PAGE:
The rawk returns for the frenetic ‘Leap Of Faith’ with James Ready letting rip in the soloing stakes and is as good as anyone I’ve heard in some time. ‘Something ‘Bout You’ falls on the heavy side, more Grunge than anything preceding this, and sees James making good use of his wah-wah!

There’s three bonus tracks to take on board….‘Rain’ a great Quo cover and tribute to the late Rick Parfitt, and features John Coghlan on drums, ‘Mission Impossible’, another Leppard-esque air punching anthem if ever I heard one, and finally the afore mentioned ‘HOTLO’

Chris has a bit of Robert Plant in him (oo-er), and is a front man of excellence. Couple this with James’ ability to rattle off huge riffs for breakfast and is in the style of some 80s classic guitarists, and it all makes for a sumptuous experience.

To be honest, this is a good a release as any band you’ll hear this year. The songs are great, performed with a swagger and an experience that only comes from experience and age, and constant touring. Walkway has two of these in abundance (age is on their side). See these guys live, as this is definitely where the magic happens. They tour that much, there’s a bloody good chance they will be hitting a town near you soon!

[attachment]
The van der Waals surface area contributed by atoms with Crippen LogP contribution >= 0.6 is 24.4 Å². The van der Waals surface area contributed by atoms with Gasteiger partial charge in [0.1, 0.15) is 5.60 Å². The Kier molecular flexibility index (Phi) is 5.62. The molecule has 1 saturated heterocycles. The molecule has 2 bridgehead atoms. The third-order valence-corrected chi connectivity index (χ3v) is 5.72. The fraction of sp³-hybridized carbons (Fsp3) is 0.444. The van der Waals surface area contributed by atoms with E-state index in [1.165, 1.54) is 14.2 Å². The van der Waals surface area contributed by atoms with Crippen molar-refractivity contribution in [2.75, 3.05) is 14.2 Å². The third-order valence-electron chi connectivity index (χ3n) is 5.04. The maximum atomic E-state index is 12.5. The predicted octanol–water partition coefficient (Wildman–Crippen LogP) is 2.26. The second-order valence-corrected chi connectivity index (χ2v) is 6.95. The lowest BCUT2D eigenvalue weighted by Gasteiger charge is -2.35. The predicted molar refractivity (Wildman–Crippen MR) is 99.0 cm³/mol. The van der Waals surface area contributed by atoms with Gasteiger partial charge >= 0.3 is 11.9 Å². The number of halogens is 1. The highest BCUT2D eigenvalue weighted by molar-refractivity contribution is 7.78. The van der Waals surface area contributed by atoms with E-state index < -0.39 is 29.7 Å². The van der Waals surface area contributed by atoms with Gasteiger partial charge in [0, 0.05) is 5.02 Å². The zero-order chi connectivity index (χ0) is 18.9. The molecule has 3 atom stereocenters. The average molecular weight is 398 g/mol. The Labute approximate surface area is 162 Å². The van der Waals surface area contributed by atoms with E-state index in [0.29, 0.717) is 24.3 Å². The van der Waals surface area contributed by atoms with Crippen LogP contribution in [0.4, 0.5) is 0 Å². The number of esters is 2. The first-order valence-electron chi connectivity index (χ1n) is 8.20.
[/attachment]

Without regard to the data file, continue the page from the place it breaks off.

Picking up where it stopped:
If there’s any justice, more festival appearances should be on the cards for Walkway, as they would play to many more I’m guessing than playing 3-5 gigs a week in pubs up and down the UK. It’s certainly honing their quality, but they truly deserve to play in front of bigger audiences. Walkway are going places, and its only in one direction….up!

Score 89/100

Tracklisting -

Stutter
Best I Ever Had
Get A Grip
Casey
Kiss Me Hard
Modern Day
Same Old Situation
Holding On To Letting Go
Leap Of faith
Something ‘Bout You
Rain (Bonus)
Mission Impossible (Bonus)
Holding On To Letting Go (Acoustic) (Bonus)

Walkway -
Chris Ready – Lead Vocals, rhythm guitar, keys
James Ready – Lead Guitar, backing vocals
Andy Burlace – Drums, backing vocals



Sunday, 23 July 2017

Moritz - 'About Time Too'



Moritz – ‘About Time Too’